Using Econometrics for Assessing Economic Models

Editor: Katarina Juselius, University of Copenhagen

Abstract:

Econometrics is often used passively to provide the economist with some parameter estimates in a model which from the outset is assumed to be empirically relevant. In this sense, econometrics is used to illustrate what we believe is true rather than to finnd out whether our chosen model needs to be modified or changed altogether. The econometric analyses of this special issue should take its departure from the latter more critical approach. We would like to encourage submissions of papers addressing questions like whether a specific economic model is empirically relevant in general or, more specifically, in a more specific context, such as in open, closed, deregulated, underdeveloped, mature economies, etc. For example, are models which were useful in the seventies still relevant in the more globalized world of today? If not, can we use the econometric analysis to find out why this is the case and to suggest modifications of the theory model? We encourage papers that make a significant contribution to the discussion of macroeconomics and reality, for example, by assessing the empirical relevance of influential papers, or the robustness of policy conclusions to econometric misspecification and the ceteris paribus clause, or by comparing different expectations's schemes, such as the relevance of forward versus backward expectations and of model consistent rational expectations versus imperfect/incomplete knowledge expectations, etc.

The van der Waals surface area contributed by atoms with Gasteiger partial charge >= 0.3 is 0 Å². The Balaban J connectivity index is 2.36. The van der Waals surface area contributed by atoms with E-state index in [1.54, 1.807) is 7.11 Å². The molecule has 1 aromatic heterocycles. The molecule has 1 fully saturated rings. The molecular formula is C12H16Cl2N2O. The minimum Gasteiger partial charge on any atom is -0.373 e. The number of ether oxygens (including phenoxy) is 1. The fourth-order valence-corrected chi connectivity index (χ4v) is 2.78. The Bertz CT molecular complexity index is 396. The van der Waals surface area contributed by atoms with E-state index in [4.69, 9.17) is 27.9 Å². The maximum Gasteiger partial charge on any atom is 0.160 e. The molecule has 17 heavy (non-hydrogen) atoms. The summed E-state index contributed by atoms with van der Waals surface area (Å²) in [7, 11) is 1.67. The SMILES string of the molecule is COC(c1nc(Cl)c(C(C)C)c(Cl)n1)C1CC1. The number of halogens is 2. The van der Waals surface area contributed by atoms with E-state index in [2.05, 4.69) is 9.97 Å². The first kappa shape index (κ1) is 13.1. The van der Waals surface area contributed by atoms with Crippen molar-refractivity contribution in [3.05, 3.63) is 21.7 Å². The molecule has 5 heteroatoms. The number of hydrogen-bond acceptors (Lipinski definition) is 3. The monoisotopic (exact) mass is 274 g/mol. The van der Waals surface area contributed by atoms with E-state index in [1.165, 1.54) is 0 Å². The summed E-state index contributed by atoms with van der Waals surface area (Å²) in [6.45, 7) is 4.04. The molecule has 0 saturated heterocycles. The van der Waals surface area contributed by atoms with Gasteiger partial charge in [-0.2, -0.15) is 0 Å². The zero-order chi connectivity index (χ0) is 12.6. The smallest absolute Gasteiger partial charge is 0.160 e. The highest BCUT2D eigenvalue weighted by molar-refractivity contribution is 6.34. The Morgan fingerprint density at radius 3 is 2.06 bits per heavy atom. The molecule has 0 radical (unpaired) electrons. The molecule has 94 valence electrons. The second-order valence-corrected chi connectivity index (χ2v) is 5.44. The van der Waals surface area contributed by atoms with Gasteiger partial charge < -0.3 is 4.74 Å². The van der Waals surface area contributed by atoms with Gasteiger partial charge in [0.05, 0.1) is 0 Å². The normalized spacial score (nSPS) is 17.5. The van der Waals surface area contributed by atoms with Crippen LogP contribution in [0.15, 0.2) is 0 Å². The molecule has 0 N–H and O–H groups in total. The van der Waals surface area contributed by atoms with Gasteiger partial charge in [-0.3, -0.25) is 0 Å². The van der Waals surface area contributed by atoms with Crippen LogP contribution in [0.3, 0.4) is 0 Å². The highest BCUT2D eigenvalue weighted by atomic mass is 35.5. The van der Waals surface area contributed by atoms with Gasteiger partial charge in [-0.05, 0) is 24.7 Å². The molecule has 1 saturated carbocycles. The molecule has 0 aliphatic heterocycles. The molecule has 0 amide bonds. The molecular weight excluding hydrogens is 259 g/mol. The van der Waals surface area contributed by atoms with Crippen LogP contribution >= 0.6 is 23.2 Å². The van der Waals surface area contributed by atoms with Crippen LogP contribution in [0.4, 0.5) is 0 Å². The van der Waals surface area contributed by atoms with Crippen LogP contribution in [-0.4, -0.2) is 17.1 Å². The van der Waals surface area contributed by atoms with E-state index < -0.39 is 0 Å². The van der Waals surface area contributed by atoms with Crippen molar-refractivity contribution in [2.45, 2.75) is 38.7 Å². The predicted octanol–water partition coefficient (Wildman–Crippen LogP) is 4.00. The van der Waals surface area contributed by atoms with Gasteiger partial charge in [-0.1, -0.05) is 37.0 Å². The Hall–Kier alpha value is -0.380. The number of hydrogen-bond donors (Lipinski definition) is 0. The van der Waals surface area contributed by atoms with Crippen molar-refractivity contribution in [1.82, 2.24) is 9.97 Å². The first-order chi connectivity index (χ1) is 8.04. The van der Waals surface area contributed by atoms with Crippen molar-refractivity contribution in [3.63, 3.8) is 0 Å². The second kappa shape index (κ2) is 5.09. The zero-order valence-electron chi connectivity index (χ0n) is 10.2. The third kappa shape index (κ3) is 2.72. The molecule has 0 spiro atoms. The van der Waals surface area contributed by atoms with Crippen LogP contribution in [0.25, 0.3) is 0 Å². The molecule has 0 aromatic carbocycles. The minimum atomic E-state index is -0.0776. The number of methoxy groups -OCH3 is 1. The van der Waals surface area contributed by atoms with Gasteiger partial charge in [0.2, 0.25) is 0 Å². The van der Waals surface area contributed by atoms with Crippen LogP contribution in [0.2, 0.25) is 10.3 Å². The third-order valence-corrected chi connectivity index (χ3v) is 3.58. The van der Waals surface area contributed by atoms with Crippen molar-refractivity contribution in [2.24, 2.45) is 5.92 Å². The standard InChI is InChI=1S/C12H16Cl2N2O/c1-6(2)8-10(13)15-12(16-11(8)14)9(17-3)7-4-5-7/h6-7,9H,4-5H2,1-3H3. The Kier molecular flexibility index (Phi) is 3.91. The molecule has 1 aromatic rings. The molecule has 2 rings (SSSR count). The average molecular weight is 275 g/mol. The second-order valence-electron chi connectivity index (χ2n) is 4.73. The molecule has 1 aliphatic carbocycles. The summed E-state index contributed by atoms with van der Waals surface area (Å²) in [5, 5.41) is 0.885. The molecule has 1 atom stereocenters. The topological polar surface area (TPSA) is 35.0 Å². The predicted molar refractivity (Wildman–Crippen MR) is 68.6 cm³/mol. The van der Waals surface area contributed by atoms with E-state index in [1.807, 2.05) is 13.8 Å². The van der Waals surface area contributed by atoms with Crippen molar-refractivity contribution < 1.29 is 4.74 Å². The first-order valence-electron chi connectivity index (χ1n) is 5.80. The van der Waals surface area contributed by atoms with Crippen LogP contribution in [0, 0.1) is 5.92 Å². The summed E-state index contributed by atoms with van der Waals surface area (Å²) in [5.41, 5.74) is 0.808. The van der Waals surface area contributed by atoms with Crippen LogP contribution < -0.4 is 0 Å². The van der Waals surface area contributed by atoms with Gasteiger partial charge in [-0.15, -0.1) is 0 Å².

Articles

2009-28
JournalPaper
Katarina Juselius
Special Issue on Using Econometrics for Assessing Economic Models—An Introduction
June 18, 2009 | downloads: 2942 | JEL: B4, C3 | 4 citations (RePEc)
2009-10
JournalPaper
Aris Spanos
The Pre-Eminence of Theory versus the European CVAR Perspective in Macroeconometric Modeling
April 07, 2009 | downloads: 2937 | JEL: B4, C1, C3 | 1 comment | 6 citations (RePEc)
2009-9
JournalPaper
David Colander
Economists, Incentives, Judgment, and the European CVAR Approach to Macroeconometrics
April 02, 2009 | downloads: 2970 | JEL: B4 | 1 comment
2009-8
JournalPaper
Genaro Sucarrat
Forecast Evaluation of Explanatory Models of Financial Variability
March 25, 2009 | downloads: 3823 | JEL: C52, C53, F31, F37, F47
2009-4
JournalPaper
Katarina Juselius and Javier Ordóñez
Balassa-Samuelson and Wage, Price and Unemployment Dynamics in the Spanish Transition to EMU Membership
March 03, 2009 | downloads: 3600 | JEL: C32, E24
2009-2
JournalPaper
José García Solanes and Fernando Torrejón Flores
The Balassa–Samuelson Hypothesis in Developed Countries and Emerging Market Economies: Different Outcomes Explained
February 17, 2009 | downloads: 3819 | JEL: C15, E31, F31 | 4 citations (RePEc)
2008-36
JournalPaper
Niels Framroze Møller
Bridging Economic Theory Models and the Cointegrated Vector Autoregressive Model
December 16, 2008 | downloads: 3549 | JEL: C32
2008-34
JournalPaper
Benoît Mercereau and Jacques Miniane
Should We Trust the Empirical Evidence from Present Value Models of the Current Account?
November 06, 2008 | downloads: 2404 | JEL: C11, C52, F32, F41
2008-33
JournalPaper
Luca Fanelli
Evaluating the New Keynesian Phillips Curve under VAR-based Learning
October 22, 2008 | downloads: 3250 | JEL: C32, C52, D83, E10 | 2 citations (RePEc)
2008-28
JournalPaper
Julia V. Giese
Level, Slope, Curvature: Characterising the Yield Curve in a Cointegrated VAR Model
September 19, 2008 | downloads: 6136 | JEL: C32, E43, E44 | 4 citations (RePEc)
2008-24
JournalPaper
Mikael Juselius
Testing the New Keynesian Model on U.S. and Euro Area Data
July 24, 2008 | downloads: 3733 | JEL: C32, C52, E31, E52 | 3 citations (RePEc)
2008-23
JournalPaper
Roger Bjørnstad and Ragnar Nymoen
The New Keynesian Phillips Curve Tested on OECD Panel Data
July 23, 2008 | downloads: 4928 | JEL: C23, C52, E12, E31 | 2 comments | 10 citations (RePEc)
2008-21
JournalPaper
Bent Nielsen
On the Explosive Nature of Hyper-Inflation Data
June 25, 2008 | downloads: 2928 | JEL: C32, E41 | 3 citations (RePEc)